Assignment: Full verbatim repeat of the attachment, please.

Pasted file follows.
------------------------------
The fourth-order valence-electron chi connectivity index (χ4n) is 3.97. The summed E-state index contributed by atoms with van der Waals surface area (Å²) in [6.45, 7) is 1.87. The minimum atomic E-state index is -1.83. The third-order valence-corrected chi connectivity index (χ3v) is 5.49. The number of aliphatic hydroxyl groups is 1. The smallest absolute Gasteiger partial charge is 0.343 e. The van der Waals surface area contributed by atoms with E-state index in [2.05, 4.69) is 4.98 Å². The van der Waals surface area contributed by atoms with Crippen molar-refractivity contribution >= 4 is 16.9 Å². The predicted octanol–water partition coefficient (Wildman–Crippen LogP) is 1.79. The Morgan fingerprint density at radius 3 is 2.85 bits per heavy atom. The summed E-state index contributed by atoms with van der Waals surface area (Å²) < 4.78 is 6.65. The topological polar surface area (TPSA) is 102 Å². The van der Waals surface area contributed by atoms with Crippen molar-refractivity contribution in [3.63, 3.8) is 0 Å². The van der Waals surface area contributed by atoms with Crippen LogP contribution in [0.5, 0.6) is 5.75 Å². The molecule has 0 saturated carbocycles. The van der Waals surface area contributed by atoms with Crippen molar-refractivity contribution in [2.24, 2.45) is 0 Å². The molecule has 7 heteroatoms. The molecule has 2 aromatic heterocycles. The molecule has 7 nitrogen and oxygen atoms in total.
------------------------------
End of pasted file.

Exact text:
The fourth-order valence-electron chi connectivity index (χ4n) is 3.97. The summed E-state index contributed by atoms with van der Waals surface area (Å²) in [6.45, 7) is 1.87. The minimum atomic E-state index is -1.83. The third-order valence-corrected chi connectivity index (χ3v) is 5.49. The number of aliphatic hydroxyl groups is 1. The smallest absolute Gasteiger partial charge is 0.343 e. The van der Waals surface area contributed by atoms with E-state index in [2.05, 4.69) is 4.98 Å². The van der Waals surface area contributed by atoms with Crippen molar-refractivity contribution >= 4 is 16.9 Å². The predicted octanol–water partition coefficient (Wildman–Crippen LogP) is 1.79. The Morgan fingerprint density at radius 3 is 2.85 bits per heavy atom. The summed E-state index contributed by atoms with van der Waals surface area (Å²) < 4.78 is 6.65. The topological polar surface area (TPSA) is 102 Å². The van der Waals surface area contributed by atoms with Crippen molar-refractivity contribution in [3.63, 3.8) is 0 Å². The van der Waals surface area contributed by atoms with Crippen LogP contribution in [0.5, 0.6) is 5.75 Å². The molecule has 0 saturated carbocycles. The van der Waals surface area contributed by atoms with Crippen molar-refractivity contribution in [2.24, 2.45) is 0 Å². The molecule has 7 heteroatoms. The molecule has 2 aromatic heterocycles. The molecule has 7 nitrogen and oxygen atoms in total.